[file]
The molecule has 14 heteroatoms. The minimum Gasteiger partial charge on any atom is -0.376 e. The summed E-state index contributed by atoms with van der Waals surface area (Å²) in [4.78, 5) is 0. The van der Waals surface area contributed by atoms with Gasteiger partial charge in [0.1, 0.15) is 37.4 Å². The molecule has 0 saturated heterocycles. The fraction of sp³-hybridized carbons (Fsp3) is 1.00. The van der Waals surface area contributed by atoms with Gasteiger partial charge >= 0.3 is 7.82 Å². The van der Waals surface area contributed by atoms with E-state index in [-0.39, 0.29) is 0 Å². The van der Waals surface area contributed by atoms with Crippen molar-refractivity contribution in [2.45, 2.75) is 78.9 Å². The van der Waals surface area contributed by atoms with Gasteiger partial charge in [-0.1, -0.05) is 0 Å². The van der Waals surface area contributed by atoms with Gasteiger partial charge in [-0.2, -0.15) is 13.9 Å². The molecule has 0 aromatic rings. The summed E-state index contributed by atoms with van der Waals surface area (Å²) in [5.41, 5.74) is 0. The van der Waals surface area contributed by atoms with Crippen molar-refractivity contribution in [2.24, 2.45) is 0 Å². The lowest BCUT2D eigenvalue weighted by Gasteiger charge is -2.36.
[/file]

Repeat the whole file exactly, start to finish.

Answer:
The molecule has 14 heteroatoms. The minimum Gasteiger partial charge on any atom is -0.376 e. The summed E-state index contributed by atoms with van der Waals surface area (Å²) in [4.78, 5) is 0. The van der Waals surface area contributed by atoms with Gasteiger partial charge in [0.1, 0.15) is 37.4 Å². The molecule has 0 saturated heterocycles. The fraction of sp³-hybridized carbons (Fsp3) is 1.00. The van der Waals surface area contributed by atoms with Gasteiger partial charge >= 0.3 is 7.82 Å². The van der Waals surface area contributed by atoms with E-state index in [-0.39, 0.29) is 0 Å². The van der Waals surface area contributed by atoms with Crippen molar-refractivity contribution in [2.45, 2.75) is 78.9 Å². The van der Waals surface area contributed by atoms with Gasteiger partial charge in [-0.1, -0.05) is 0 Å². The van der Waals surface area contributed by atoms with Gasteiger partial charge in [-0.2, -0.15) is 13.9 Å². The molecule has 0 aromatic rings. The summed E-state index contributed by atoms with van der Waals surface area (Å²) in [5.41, 5.74) is 0. The van der Waals surface area contributed by atoms with Crippen molar-refractivity contribution in [2.24, 2.45) is 0 Å². The lowest BCUT2D eigenvalue weighted by Gasteiger charge is -2.36.